Real and Deep: The Impact of Losing the Mental Health Crisis Contract in Grand County
July 19, 2019
by Jen Fanning, Executive Director, Grand County Rural Health Network
Mental health is hard. No matter how you look at it.
As an individual, the social stigma of having a mental illness is hard. For a rural community, supporting a mental health care system is even harder. As a newly-appointed member of the task force for the Office of Behavioral Health, I have a lot of hard work ahead of me for the next year.
County, state, and national data all show that mental health illnesses are an epidemic. Grand County’s last two Public Health Improvement Plans (2013 and 2018) both identified mental health as the top community health priority. Because of this we revised our community mental health strategic plan 5 years ago and worked with Mind Springs Health to meet the need for crisis care in our community.
Are you confused about what impact Mind Springs Health losing the crisis contract has on Grand County? If you are, you are NOT alone.
Here’s OUR basic explanation about the impact on our community. Our local Mind Springs Health has two lines of service:
1) Therapy and psychiatry provided during regular office hours. There are so many different services within this. This line of service will NOT be impacted.
2) Crisis response. This is the line of service that they lost. Crisis response are providers that respond in ERs, jails, at homes and work, when someone calls 911 or the crisis line because of a mental health emergency. Providers do assessments and determine if someone is safe to go home with a safety plan or if they should be hospitalized to help overcome the crisis.
Mind Springs Health has been doing this work in our county and other surrounding counties. They also had their own crisis line where another Mind Springs Health employee answered and directed to a local person. Plus, Mind Springs Health used to be able to take mental health emergency walk-in’s at their Granby office.
The sudden and unforeseen contract change for emergency mental health care in Grand County takes away the Crisis response part of our local Mind Springs Health services and the Granby office will no longer have the ability to do mental health emergency walk-in’s, except for existing patients.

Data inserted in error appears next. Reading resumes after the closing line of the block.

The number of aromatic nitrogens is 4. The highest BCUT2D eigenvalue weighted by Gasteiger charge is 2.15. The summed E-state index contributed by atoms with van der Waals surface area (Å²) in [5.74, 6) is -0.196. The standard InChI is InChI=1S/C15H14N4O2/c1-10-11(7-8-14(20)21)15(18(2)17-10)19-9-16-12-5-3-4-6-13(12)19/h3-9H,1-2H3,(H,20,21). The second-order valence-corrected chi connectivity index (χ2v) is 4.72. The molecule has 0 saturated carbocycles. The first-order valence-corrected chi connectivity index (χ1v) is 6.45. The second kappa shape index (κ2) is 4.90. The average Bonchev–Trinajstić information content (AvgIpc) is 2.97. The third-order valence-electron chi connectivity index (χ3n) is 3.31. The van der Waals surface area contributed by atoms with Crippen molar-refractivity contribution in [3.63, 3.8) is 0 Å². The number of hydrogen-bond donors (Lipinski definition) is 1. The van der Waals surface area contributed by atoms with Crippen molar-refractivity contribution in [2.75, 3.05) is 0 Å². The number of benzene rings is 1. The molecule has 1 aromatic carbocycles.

In 2017 and 2018, Mind Springs Health responded to nearly 500 calls and responded in-person in some way to over half of those. The call volume in 2019 has been even higher. While that may seem like a small number of people for our community, that is still a significant impact because these are your neighbors in an emergency situation.
The impact is real and deep.
All crisis calls should be directed to the Colorado Crisis Services Hotline: 844-493-TALK (8255) or text “TALK” to 38255.
The impact of losing the Crisis response contract will have a significant effect on our friends, family, and neighbors in an emergency situation. Our partners and my office are working to figure out who will be providing those emergency services in the ER, jail, home and work environments. Our community prefers that Mind Springs Health continues in this role, while making room to improve the delivery of services and better support the crisis workers and people needing crisis assessments. The contract is being re-negotiated; we should know by the end of August who will have the contract. We want to support Mind Springs to make improvements or the new company to know and understand the partners and services available, all of which are essential to success.
As a result of this loss and with the increasing epidemic of mental health illnesses in our community, I found it necessary to shift nearly all my attention onto the subject of mental health. I have been living and breathing mental health in all ways for months. Through these discussions over the recent months, and years in my role here, I have gained insight on the issues impacting people needing care, as well as for our providers and professional stakeholders. I want to figure out a strategic way to implement change and try to stop lives from being lost.
Beginning in March, I’ve pulled together nearly 20 people representing key human services, consumers, and other partners interested in mental health. We have been working on a community-wide strategic plan to improve mental health services in Grand County over the next 5 years. We want to see the needle change and be strategic in our efforts so that what we do, individually and as agencies, works together to improve the big picture of mental health.
And we won’t stop until we have done so.